To minimize the effect of perishability on their inventory, firms often apply a pricing approach known as dynamic pricing or demand pricing.

In this approach, services pricing varies based on certain factors, such as product demand or time to expiration.

For example, an airline may slash prices for seats on its routes close to the flight date. The seats are perishable. They are worth nothing, if they are empty, after the flight takes off.

Hotels may offer heavy discounts on their "perishable" rooms to ensure occupancy and revenue even during periods of low demand.

The perishable nature of products, airline seats, and hotel rooms makes it necessary for firms to sell at a loss.

Seasonal hiring is another strategy used by firms to contend with varying demand.

During summer, the hotel may hire additional temporary workers to meet demand. Come winter, it might work with a skeletal staff to cut down on operational costs.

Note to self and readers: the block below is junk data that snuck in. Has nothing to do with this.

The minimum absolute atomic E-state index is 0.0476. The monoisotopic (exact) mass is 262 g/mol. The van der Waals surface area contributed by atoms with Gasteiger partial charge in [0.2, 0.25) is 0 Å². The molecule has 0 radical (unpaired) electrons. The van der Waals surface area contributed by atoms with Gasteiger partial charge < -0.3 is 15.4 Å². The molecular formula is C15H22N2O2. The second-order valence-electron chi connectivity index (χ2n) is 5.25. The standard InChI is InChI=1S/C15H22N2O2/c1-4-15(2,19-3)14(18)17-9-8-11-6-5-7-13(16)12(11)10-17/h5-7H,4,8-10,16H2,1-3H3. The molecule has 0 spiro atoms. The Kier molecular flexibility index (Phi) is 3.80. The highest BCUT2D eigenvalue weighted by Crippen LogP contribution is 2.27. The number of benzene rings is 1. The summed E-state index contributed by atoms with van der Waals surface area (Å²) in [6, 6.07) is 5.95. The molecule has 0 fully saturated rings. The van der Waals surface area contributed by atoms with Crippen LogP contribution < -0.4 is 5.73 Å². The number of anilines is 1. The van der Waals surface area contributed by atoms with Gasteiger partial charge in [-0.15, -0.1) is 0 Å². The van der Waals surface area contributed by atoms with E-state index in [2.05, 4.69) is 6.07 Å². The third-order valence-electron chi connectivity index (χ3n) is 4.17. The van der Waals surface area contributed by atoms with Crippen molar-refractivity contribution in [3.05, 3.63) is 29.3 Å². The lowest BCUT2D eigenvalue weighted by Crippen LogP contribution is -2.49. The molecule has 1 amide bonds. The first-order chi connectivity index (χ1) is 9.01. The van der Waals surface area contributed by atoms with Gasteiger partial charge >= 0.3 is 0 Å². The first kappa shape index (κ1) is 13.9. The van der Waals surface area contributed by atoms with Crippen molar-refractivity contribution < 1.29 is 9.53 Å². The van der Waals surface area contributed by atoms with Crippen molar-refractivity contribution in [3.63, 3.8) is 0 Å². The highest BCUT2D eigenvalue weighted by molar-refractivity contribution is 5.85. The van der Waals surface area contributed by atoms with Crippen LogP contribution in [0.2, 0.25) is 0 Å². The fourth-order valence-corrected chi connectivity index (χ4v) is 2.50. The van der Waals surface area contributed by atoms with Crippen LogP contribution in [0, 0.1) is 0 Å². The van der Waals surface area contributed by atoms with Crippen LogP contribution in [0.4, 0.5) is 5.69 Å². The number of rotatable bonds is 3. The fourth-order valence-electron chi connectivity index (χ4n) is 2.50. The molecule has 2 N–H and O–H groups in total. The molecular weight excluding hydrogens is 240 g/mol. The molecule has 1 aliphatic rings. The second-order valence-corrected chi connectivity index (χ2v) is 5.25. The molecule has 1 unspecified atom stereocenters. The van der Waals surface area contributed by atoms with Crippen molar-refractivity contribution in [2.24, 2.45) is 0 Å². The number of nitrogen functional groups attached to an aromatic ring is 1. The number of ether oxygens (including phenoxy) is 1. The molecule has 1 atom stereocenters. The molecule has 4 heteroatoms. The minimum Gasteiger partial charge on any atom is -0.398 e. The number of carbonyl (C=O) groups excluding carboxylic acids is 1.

Perishability and Services Marketing

Perishability is one of the four characteristics of services marketing. The others are:

  • Intangibility: The characteristic to evaluate a service using tangible evidence, such as providing excellent experience inside their premises.
  • Inseparability: The characteristic of providing the same level of quality to each customer.
  • Heterogeneity/Variability: The characteristic of providing unique service for a mass-produced product.

Together these characteristics are used to design strategies for products in services.

Perishability FAQs

About the Author

True Tamplin, BSc, CEPF®

True Tamplin is a published author, public speaker, CEO of UpDigital, and founder of Finance Strategists.

True is a Certified Educator in Personal Finance (CEPF®), author of The Handy Financial Ratios Guide, a member of the Society for Advancing Business Editing and Writing, contributes to his financial education site, Finance Strategists, and has spoken to various financial communities such as the CFA Institute, as well as university students like his Alma mater, Biola University, where he received a bachelor of science in business and data analytics.

To learn more about True, visit his personal website or view his author profiles on Amazon, Nasdaq and Forbes.